March 21, 2014
I'm pleased to announce the upcoming release of my next book, Cataloging the World: Paul Otlet and the Birth of the Information Age, to be published in June 2014 by Oxford University Press.
This book has been in the works (off and on), for more than twelve years, ever since I first stumbled across an article by Boyd Rayward that referenced an obscure Belgian bibliographer who envisioned something like the Internet in the 1930s. In the years since then, I have found myself gradually drawn in by the legacy of this brilliant, enigmatic, and at times maddeningly difficult character.
Otlet's work--largely overlooked in the traditional Anglo-American history of computing--offers a provocative vision of an alternative networked world, one driven not by private enterprise but by a new international entity dubbed the Mundaneum, a kind of central intellectual cortex intended to connect the world's governments, universities, museums, libraries, and other institutions into a unified intellectual whole, all available to anyone in the world, "from the comfort of his armchair."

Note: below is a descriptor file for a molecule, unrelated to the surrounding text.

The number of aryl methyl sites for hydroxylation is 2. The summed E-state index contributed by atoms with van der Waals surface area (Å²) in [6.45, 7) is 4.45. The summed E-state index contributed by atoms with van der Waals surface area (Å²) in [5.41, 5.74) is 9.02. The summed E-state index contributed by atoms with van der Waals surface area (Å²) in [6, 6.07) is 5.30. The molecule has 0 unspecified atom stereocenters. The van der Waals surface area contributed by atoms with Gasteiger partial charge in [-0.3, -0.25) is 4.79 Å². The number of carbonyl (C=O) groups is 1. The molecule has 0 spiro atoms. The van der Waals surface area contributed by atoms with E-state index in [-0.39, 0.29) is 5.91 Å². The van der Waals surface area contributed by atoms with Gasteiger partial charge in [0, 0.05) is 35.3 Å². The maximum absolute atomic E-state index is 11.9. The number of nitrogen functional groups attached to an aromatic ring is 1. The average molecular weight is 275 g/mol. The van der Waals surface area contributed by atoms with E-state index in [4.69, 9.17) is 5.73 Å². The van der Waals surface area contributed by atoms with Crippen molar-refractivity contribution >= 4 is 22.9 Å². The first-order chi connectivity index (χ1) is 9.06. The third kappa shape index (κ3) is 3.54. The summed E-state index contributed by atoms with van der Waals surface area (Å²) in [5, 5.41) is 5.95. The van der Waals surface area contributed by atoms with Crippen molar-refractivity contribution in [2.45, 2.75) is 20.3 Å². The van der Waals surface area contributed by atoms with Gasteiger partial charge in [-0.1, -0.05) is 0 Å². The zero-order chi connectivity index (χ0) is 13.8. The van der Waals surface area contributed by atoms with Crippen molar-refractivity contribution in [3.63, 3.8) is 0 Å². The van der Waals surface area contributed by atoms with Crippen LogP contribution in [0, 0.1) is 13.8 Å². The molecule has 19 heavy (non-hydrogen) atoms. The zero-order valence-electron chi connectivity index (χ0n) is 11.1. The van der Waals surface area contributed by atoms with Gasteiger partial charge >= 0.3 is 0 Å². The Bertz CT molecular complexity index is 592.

If you're interested in learning more about the book (and how to pre-order), allow me to suggest my newly launched book website:
Now available for pre-order:
Cataloging the World:
Paul Otlet and the Birth of the Information Age
by Alex Wright
A “shrewd, brisk biography.”
Mastering Information Through the Ages
by Alex Wright
“A penetrating and highly entertaining meditation on the information age and its historical roots.”
—Los Angeles Times